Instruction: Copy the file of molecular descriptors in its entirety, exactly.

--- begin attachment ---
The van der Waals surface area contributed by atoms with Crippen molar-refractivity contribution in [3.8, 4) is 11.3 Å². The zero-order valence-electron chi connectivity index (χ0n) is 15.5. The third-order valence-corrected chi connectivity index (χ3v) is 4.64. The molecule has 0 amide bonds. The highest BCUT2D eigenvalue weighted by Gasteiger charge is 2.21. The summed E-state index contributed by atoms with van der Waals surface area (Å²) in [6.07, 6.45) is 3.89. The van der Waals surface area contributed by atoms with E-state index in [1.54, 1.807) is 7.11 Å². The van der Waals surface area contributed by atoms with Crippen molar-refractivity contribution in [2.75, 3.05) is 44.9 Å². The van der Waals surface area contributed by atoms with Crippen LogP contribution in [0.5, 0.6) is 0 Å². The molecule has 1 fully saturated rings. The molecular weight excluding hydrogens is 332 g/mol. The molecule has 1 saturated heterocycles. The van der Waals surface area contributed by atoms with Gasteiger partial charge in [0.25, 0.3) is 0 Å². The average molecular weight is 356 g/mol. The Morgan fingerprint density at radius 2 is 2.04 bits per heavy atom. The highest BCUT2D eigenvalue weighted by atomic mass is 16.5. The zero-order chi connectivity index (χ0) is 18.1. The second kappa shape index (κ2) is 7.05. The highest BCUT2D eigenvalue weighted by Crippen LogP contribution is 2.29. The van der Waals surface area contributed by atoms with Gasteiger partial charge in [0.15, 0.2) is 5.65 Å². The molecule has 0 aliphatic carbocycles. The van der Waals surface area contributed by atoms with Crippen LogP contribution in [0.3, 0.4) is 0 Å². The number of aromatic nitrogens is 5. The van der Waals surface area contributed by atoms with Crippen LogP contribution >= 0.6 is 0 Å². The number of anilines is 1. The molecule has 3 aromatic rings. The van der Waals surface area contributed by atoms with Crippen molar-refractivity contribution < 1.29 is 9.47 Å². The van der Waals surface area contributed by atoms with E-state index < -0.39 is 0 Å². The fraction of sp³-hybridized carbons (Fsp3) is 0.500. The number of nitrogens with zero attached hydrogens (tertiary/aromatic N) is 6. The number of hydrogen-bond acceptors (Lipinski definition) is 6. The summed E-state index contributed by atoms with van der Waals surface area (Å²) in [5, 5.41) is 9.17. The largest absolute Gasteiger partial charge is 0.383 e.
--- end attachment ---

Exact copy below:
The van der Waals surface area contributed by atoms with Crippen molar-refractivity contribution in [3.8, 4) is 11.3 Å². The zero-order valence-electron chi connectivity index (χ0n) is 15.5. The third-order valence-corrected chi connectivity index (χ3v) is 4.64. The molecule has 0 amide bonds. The highest BCUT2D eigenvalue weighted by Gasteiger charge is 2.21. The summed E-state index contributed by atoms with van der Waals surface area (Å²) in [6.07, 6.45) is 3.89. The van der Waals surface area contributed by atoms with E-state index in [1.54, 1.807) is 7.11 Å². The van der Waals surface area contributed by atoms with Crippen molar-refractivity contribution in [2.75, 3.05) is 44.9 Å². The van der Waals surface area contributed by atoms with Crippen LogP contribution in [0.5, 0.6) is 0 Å². The molecule has 1 fully saturated rings. The molecular weight excluding hydrogens is 332 g/mol. The molecule has 1 saturated heterocycles. The van der Waals surface area contributed by atoms with Gasteiger partial charge in [0.25, 0.3) is 0 Å². The average molecular weight is 356 g/mol. The Morgan fingerprint density at radius 2 is 2.04 bits per heavy atom. The highest BCUT2D eigenvalue weighted by atomic mass is 16.5. The zero-order chi connectivity index (χ0) is 18.1. The second kappa shape index (κ2) is 7.05. The highest BCUT2D eigenvalue weighted by Crippen LogP contribution is 2.29. The van der Waals surface area contributed by atoms with Gasteiger partial charge in [0.15, 0.2) is 5.65 Å². The molecule has 0 aliphatic carbocycles. The van der Waals surface area contributed by atoms with Crippen LogP contribution in [0.3, 0.4) is 0 Å². The number of aromatic nitrogens is 5. The van der Waals surface area contributed by atoms with Crippen LogP contribution >= 0.6 is 0 Å². The number of anilines is 1. The molecule has 3 aromatic rings. The van der Waals surface area contributed by atoms with Crippen molar-refractivity contribution < 1.29 is 9.47 Å². The van der Waals surface area contributed by atoms with E-state index < -0.39 is 0 Å². The fraction of sp³-hybridized carbons (Fsp3) is 0.500. The number of nitrogens with zero attached hydrogens (tertiary/aromatic N) is 6. The number of hydrogen-bond acceptors (Lipinski definition) is 6. The summed E-state index contributed by atoms with van der Waals surface area (Å²) in [5, 5.41) is 9.17. The largest absolute Gasteiger partial charge is 0.383 e.